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Scott Taymun: More rules are not the answer to the ArriveCan fiasco


As a former federal public servant—including time in the Canadian Border Services Agency and previously on the post-sponsorship scandal response—I’ve closely followed media reporting and now the auditor general’s report on the development and implementation of the ArriveCan mobile application. I’m appalled by what we’ve learned but would caution politicians from over-responding with more rules and red tape that risk slowing the system down without necessarily solving any inherent problems. 

Let’s start with a recap of the lowlights of the AG’s findings, including:

  • the project’s final cost was estimated at $59.5 million—hundreds of times the original estimate of $80,000—though the auditor general noted that the lack of clear record-keeping means the true cost could be higher (or lower);
  • 18 percent of invoices submitted by contractors did not provide enough information to determine whether they were expenses related to ArriveCan or another information technology IT project;
  • the average per diem cost for the ArriveCan external resources was estimated at $1,090—nearly double the average daily cost for equivalent IT positions in the government of Canada;
  • some Canada Border Services Agency employees did not comply with the agency’s code of conduct by disclosing that they had been invited to dinners and other activities by contractors; and
  • the lead IT consulting firm, GC Strategies, was involved in setting the narrow terms for a $25 million contract that it ultimately won.

It was also reported that GC Strategies has had much a deeper relationship with the government of Canada, including as many as 140 contracts (including 46 untendered) since 2015. The total value of these contracts has been the subject of some debate, though one estimate put it as high as $258 million. 

While the extent of the scandal is not yet fully known (with reports that the RCMP is also looking at the AG report and its findings), what is known so far recently led former NDP leader Thomas Mulcair to declare it the “scam of the century,” noting “we are indeed facing the first major Canadian political scandal since sponsorship, and its scale risks being even greater.”

Even if one finds Mulcair’s rhetoric a bit hyperbolic, the comparisons to the sponsorship scandal are interesting and worth some reflection. For those not fully up to speed, here’s s a primer. In the late 1990s, the government of Prime Minister Jean Chretien put in place a sponsorship program to support activities to celebrate Canada, strengthen the federal presence in Quebec, and counter efforts by the Parti Quebecois to promote Quebec independence. The well-intended program eventually became associated with various financial scandals.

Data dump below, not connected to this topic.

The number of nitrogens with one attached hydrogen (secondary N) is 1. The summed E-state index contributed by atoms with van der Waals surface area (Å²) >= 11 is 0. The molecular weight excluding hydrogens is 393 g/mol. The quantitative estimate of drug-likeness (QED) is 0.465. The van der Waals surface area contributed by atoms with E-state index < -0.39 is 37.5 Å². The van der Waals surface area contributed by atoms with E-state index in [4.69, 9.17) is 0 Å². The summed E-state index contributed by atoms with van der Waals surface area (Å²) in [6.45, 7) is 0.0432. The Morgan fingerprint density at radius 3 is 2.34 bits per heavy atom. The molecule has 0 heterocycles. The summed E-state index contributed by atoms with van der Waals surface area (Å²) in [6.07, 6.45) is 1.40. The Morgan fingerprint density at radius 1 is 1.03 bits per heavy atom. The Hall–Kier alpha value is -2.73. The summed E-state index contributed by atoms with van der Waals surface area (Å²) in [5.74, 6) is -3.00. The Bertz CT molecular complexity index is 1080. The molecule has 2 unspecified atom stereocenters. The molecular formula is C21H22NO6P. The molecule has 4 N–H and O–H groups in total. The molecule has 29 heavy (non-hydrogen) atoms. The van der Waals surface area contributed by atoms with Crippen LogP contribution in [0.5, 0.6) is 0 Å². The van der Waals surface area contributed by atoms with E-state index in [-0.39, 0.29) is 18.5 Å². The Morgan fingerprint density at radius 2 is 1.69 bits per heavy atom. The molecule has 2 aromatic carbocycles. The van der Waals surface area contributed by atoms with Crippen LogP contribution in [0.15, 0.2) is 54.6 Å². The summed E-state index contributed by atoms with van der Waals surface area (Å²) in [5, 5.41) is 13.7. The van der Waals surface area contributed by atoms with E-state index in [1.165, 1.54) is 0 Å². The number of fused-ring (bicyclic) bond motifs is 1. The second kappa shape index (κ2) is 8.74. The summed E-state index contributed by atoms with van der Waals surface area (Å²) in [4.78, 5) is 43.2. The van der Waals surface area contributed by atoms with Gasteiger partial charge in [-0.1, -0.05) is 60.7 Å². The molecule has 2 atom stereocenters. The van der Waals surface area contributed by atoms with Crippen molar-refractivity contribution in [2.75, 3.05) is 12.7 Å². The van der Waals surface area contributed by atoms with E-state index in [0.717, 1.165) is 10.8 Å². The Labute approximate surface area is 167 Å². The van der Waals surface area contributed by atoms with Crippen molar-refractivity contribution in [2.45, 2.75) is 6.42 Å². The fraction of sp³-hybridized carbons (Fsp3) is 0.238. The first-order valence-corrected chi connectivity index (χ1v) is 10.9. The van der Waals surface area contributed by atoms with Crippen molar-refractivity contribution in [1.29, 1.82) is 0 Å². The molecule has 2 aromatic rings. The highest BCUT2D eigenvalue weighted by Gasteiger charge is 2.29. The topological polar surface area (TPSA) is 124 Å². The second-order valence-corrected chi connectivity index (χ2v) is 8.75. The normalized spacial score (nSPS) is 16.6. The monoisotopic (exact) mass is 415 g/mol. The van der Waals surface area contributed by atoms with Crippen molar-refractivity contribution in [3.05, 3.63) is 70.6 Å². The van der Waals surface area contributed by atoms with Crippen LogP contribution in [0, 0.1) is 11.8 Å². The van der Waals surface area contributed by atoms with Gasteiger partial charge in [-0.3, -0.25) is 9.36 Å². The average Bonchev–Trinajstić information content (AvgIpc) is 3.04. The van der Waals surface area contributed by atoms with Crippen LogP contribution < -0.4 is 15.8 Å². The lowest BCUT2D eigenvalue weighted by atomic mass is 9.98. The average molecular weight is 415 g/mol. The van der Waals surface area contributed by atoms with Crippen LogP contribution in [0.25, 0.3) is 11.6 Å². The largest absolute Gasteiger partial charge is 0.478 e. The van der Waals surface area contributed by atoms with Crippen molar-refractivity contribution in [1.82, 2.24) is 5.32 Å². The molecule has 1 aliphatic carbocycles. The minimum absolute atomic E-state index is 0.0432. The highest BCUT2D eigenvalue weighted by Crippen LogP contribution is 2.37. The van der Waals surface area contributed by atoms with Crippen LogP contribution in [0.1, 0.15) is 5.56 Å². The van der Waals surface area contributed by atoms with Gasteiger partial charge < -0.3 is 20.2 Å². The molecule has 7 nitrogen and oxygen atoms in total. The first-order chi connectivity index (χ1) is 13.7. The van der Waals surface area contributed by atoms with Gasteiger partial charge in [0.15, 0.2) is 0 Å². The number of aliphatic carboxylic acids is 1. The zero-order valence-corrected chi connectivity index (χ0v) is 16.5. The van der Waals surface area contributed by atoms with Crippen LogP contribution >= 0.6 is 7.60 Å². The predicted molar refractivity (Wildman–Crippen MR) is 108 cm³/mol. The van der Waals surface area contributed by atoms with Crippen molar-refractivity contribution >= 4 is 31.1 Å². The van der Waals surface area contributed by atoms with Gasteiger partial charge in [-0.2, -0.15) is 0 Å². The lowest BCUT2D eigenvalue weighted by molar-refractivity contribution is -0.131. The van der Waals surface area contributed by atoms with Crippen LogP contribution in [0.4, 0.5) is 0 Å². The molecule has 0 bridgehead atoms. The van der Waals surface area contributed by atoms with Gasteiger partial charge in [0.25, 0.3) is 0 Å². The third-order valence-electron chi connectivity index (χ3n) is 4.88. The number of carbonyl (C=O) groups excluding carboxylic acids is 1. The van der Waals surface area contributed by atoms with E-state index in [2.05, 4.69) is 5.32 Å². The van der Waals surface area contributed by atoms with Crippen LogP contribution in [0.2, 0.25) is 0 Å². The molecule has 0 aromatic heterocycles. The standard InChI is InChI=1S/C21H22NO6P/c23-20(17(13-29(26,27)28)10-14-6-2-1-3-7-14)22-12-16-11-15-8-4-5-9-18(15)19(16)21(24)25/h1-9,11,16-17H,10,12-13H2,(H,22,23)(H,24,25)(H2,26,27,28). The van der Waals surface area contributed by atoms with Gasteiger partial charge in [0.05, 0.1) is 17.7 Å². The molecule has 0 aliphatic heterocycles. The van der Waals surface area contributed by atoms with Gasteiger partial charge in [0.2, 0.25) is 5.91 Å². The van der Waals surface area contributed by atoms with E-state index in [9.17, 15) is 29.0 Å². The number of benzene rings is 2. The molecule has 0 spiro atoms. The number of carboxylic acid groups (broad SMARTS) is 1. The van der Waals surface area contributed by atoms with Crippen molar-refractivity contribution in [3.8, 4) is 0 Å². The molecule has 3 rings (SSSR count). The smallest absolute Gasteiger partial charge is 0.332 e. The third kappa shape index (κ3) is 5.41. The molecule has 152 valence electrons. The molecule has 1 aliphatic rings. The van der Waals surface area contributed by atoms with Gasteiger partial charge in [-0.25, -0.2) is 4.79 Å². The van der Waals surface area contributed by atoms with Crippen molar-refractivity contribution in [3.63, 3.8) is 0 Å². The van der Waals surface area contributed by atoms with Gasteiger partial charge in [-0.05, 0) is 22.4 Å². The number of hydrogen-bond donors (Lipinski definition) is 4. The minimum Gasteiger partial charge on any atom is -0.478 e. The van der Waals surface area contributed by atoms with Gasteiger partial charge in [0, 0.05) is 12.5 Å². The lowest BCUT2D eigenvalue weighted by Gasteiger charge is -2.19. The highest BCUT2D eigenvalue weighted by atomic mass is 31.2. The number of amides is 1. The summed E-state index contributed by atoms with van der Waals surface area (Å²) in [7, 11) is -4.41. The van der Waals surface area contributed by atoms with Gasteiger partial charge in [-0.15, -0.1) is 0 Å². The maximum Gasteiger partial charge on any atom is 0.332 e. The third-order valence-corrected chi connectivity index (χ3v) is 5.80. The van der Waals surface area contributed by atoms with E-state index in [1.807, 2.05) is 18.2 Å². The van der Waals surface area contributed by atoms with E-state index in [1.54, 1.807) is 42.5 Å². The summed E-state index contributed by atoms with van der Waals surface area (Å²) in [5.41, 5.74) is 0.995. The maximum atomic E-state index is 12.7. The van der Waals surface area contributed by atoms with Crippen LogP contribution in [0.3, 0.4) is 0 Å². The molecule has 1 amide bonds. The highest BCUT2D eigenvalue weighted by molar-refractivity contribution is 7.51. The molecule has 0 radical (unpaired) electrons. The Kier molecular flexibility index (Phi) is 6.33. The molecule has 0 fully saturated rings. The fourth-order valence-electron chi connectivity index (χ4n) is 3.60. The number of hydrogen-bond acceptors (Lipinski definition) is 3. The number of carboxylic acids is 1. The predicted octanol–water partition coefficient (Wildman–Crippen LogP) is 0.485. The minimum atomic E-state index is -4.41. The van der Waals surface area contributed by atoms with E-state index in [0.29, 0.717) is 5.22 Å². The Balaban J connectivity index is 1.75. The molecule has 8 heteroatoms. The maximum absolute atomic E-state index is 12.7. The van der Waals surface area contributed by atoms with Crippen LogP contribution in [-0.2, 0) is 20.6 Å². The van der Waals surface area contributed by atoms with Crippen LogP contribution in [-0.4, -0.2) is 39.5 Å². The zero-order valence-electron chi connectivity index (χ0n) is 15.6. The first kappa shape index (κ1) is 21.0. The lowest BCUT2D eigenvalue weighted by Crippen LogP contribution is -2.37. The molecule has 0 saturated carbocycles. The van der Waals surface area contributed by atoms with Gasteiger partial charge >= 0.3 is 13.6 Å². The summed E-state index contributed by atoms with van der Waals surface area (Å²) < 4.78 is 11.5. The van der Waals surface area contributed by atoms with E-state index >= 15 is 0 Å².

In February 2004, the AG tabled a damning report on the sponsorship program that found the following:

  • the program operated in a weak control environment;
  • those responsible for managing the program broke the government’s own rules in the way that they selected firms and awarded contracts;
  • documentation was very poor and there was little evidence or analysis to support expenditures of more than $250 million;
  • over $100 million of the total costs was paid to firms as production fees and commissions (for little to no work done); and
  • oversight mechanisms and essential controls failed to detect, prevent, or report violations.

The AG’s report triggered RCMP investigations, a Commission of Inquiry (the Gomery Commission), and ultimately contributed to the fall of the government led by Prime Minister Paul Martin in 2006.

The sponsorship scandal (as it came to be known) eventually precipitated a long list of public administration reforms to ensure such a thing “could never happen again.” I was involved in the development and implementation of many of these operational and policy responses. 

The first wave of reforms was captured in a publication entitled “Strengthening Public Sector Management: An Overview of the Government Action Plan” in 2004. In an attempt to restore accountability and trust in government, it set out several key initiatives, most of which were implemented, including:

  • The re-establishment of the Office of the Comptroller-General;
  • appointing professionally accredited comptrollers to sign off on all new spending in every department;
  • putting in place independent audit committees, again in all departments;
  • proactive disclosure of all contracts entered into by the government of Canada for amounts over $10,000;
  • implementation of the Management Accountability Framework to assess management practices system-wide;
  • a commitment to review the Financial Administration Act to determine whether additional compliance mechanisms were required to prevent and deter mismanagement in the public sector; and 
  • development of specialized programs to better train public sector executives on core management functions, particularly with respect to financial management, procurement, and internal audit.

Many of these reforms were enacted (or launched) under Martin’s government. Following the 2006 election, the newly-elected Harper government built on them with its own Federal Accountability Act, which set out various other reforms intended to prevent financial malfeasance within the government. 

While many of these changes were sensible (and arguably justified), the growing ArriveCan scandal demonstrates that there are limits to regulating impropriety out of existence. The various legislative, machinery of government, policy, and oversight changes enacted following the sponsorship scandal have proven insufficient to guarantee that this kind of breach of public trust can’t happen in the 21st century.